Violent and dark, the world is filled with the Geisteskranken—men and women whose delusions manifest, twisting reality. High Priest Konig seeks to create order from chaos. He defines the beliefs of his followers, leading their faith to one end: a young boy, Morgen, must Ascend to become a god. A god they can control.


So, you thought you knew Grimdark? Wrong! This is the new high lord of the grim! It'll give you gravel rash, as you are pulled along the long, hard road, with some of the least likable characters in fantasy history! Not recommended for those that expect any type of 'happy'; cause there is just none to be found! My dark side loved it. A lot. Definitely recommended for those that love their fantasy gritty, twisted and truly grim.


Now, we need to wait to see if Harper Voyager grants us the second novel (You can do it HV! We have faith in you! Do it...)


Guns of the Dawn - Adrian TchaikovskyGuns of the Dawn by Adrian Tchaikovsky


Tor/ Pan Macmillan


Check out my Review!


Emily Marshwic has watched the war take her brother-in-law and now her young brother. Then comes the call for more soldiers, to a land already drained of husbands, fathers and sons. Every household must give up one woman to the army and Emily has no choice but to join the ranks of young women marching to the front.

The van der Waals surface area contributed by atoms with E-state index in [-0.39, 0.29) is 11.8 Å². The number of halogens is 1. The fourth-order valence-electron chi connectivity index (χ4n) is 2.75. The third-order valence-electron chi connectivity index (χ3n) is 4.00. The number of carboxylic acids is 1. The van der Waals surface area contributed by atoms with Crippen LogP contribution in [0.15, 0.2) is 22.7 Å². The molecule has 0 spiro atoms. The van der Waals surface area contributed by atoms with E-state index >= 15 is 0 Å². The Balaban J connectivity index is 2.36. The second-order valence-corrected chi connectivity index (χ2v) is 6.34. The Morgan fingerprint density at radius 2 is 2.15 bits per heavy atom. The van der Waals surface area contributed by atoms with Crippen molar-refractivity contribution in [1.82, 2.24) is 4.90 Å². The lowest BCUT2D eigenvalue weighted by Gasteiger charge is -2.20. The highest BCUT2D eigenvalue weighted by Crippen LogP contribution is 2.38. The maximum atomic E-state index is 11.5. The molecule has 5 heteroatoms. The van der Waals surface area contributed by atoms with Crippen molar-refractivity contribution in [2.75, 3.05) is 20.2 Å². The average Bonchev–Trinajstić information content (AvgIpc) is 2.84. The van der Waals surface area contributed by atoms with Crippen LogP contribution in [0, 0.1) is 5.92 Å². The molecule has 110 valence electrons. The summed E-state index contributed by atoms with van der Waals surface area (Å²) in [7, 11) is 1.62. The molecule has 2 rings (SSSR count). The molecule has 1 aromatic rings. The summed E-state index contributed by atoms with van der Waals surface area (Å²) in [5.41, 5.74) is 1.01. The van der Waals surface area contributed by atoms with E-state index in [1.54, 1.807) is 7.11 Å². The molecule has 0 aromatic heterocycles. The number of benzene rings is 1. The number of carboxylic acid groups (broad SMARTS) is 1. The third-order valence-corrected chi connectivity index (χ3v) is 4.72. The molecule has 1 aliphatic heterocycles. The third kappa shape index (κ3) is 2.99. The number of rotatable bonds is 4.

In the midst of warfare, with just enough training to hold a musket, Emily comes face to face with the reality: the senseless slaughter; the weary cynicism of the Survivor's Club; the swamp's own natives hiding from the conflict.

As the war worsens, and Emily begins to have doubts about the justice of Lascanne's cause, she finds herself in a position where her choices will make or destroy both her own future and that of her nation.


A  fantastic flintlock fantasy, that truly took me by surprise! I've always been a fan of Tchaikovsky, but this was a a standout standalone. It's Elizabeth Bennett in the trenches, but it's also a brilliant exploration of how war affects the human spirit. Highly recommended for fans of historical fantasy, and those that love a truly in-depth single person narrative.



Empire Ascendant: Worldbreaker Saga #2 (The Worldbreaker Saga) - Kameron Hurley Empire Ascendant by Kameron Hurley